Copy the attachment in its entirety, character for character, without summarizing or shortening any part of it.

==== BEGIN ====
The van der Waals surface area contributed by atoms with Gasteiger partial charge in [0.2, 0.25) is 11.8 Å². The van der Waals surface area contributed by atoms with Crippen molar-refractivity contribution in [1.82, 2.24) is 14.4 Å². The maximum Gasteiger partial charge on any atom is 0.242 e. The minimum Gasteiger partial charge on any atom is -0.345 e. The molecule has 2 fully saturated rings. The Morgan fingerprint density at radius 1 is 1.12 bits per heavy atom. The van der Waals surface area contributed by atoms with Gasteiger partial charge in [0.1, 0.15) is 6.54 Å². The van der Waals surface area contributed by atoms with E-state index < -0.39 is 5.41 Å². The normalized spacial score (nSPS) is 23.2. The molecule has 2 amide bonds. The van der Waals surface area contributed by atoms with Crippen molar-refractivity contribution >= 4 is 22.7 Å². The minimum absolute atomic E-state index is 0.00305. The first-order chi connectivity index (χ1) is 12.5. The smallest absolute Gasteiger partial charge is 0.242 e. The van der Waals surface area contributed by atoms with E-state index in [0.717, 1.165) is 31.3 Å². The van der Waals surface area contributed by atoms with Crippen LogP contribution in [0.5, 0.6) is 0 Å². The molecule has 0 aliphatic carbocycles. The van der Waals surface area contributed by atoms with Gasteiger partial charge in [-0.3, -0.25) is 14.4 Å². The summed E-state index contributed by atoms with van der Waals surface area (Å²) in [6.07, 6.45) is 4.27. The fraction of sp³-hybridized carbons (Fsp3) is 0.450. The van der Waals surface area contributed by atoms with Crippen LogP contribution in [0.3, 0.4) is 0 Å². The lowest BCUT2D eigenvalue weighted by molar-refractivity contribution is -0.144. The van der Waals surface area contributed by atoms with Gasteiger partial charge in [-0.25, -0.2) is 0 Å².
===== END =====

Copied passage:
The van der Waals surface area contributed by atoms with Gasteiger partial charge in [0.2, 0.25) is 11.8 Å². The van der Waals surface area contributed by atoms with Crippen molar-refractivity contribution in [1.82, 2.24) is 14.4 Å². The maximum Gasteiger partial charge on any atom is 0.242 e. The minimum Gasteiger partial charge on any atom is -0.345 e. The molecule has 2 fully saturated rings. The Morgan fingerprint density at radius 1 is 1.12 bits per heavy atom. The van der Waals surface area contributed by atoms with Gasteiger partial charge in [0.1, 0.15) is 6.54 Å². The van der Waals surface area contributed by atoms with E-state index < -0.39 is 5.41 Å². The normalized spacial score (nSPS) is 23.2. The molecule has 2 amide bonds. The van der Waals surface area contributed by atoms with Crippen molar-refractivity contribution >= 4 is 22.7 Å². The minimum absolute atomic E-state index is 0.00305. The first-order chi connectivity index (χ1) is 12.5. The smallest absolute Gasteiger partial charge is 0.242 e. The van der Waals surface area contributed by atoms with E-state index in [0.717, 1.165) is 31.3 Å². The van der Waals surface area contributed by atoms with Crippen LogP contribution in [0.5, 0.6) is 0 Å². The molecule has 0 aliphatic carbocycles. The van der Waals surface area contributed by atoms with Gasteiger partial charge in [-0.3, -0.25) is 14.4 Å². The summed E-state index contributed by atoms with van der Waals surface area (Å²) in [6.07, 6.45) is 4.27. The fraction of sp³-hybridized carbons (Fsp3) is 0.450. The van der Waals surface area contributed by atoms with Crippen LogP contribution in [0.3, 0.4) is 0 Å². The lowest BCUT2D eigenvalue weighted by molar-refractivity contribution is -0.144. The van der Waals surface area contributed by atoms with Gasteiger partial charge in [-0.25, -0.2) is 0 Å².